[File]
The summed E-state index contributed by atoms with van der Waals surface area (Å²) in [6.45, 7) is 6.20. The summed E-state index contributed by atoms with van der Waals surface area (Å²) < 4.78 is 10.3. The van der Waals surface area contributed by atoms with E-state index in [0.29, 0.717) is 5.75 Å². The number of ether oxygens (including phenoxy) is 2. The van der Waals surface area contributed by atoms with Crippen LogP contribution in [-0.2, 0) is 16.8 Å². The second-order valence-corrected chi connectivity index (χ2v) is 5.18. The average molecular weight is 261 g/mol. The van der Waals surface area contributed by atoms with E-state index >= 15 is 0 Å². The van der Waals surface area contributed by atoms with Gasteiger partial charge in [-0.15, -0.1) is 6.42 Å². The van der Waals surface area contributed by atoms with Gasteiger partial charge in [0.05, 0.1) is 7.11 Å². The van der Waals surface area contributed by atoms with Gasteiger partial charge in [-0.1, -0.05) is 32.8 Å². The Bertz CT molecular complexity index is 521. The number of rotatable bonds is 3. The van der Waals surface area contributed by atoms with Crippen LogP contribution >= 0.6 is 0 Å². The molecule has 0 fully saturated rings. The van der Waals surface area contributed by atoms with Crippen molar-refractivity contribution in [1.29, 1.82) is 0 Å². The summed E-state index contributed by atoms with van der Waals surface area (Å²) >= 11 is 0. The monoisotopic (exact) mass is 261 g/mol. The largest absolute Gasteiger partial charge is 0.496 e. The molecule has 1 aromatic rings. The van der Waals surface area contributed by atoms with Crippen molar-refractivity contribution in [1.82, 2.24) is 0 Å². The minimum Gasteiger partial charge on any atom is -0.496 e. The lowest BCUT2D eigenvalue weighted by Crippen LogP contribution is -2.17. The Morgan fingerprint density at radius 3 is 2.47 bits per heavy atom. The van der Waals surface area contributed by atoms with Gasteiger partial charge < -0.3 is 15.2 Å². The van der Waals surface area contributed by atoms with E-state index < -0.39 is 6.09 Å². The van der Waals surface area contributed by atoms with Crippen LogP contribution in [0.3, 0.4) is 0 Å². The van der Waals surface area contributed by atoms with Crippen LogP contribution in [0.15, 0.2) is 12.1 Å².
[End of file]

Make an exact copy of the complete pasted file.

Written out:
The summed E-state index contributed by atoms with van der Waals surface area (Å²) in [6.45, 7) is 6.20. The summed E-state index contributed by atoms with van der Waals surface area (Å²) < 4.78 is 10.3. The van der Waals surface area contributed by atoms with E-state index in [0.29, 0.717) is 5.75 Å². The number of ether oxygens (including phenoxy) is 2. The van der Waals surface area contributed by atoms with Crippen LogP contribution in [-0.2, 0) is 16.8 Å². The second-order valence-corrected chi connectivity index (χ2v) is 5.18. The average molecular weight is 261 g/mol. The van der Waals surface area contributed by atoms with E-state index >= 15 is 0 Å². The van der Waals surface area contributed by atoms with Gasteiger partial charge in [-0.15, -0.1) is 6.42 Å². The van der Waals surface area contributed by atoms with Gasteiger partial charge in [0.05, 0.1) is 7.11 Å². The van der Waals surface area contributed by atoms with Gasteiger partial charge in [-0.1, -0.05) is 32.8 Å². The Bertz CT molecular complexity index is 521. The number of rotatable bonds is 3. The van der Waals surface area contributed by atoms with Crippen LogP contribution >= 0.6 is 0 Å². The molecule has 0 fully saturated rings. The van der Waals surface area contributed by atoms with Crippen molar-refractivity contribution in [1.29, 1.82) is 0 Å². The summed E-state index contributed by atoms with van der Waals surface area (Å²) >= 11 is 0. The monoisotopic (exact) mass is 261 g/mol. The largest absolute Gasteiger partial charge is 0.496 e. The molecule has 1 aromatic rings. The van der Waals surface area contributed by atoms with Crippen molar-refractivity contribution in [1.82, 2.24) is 0 Å². The minimum Gasteiger partial charge on any atom is -0.496 e. The lowest BCUT2D eigenvalue weighted by Crippen LogP contribution is -2.17. The Morgan fingerprint density at radius 3 is 2.47 bits per heavy atom. The van der Waals surface area contributed by atoms with Gasteiger partial charge < -0.3 is 15.2 Å². The van der Waals surface area contributed by atoms with E-state index < -0.39 is 6.09 Å². The van der Waals surface area contributed by atoms with Crippen LogP contribution in [0.3, 0.4) is 0 Å². The van der Waals surface area contributed by atoms with Crippen LogP contribution in [0.15, 0.2) is 12.1 Å².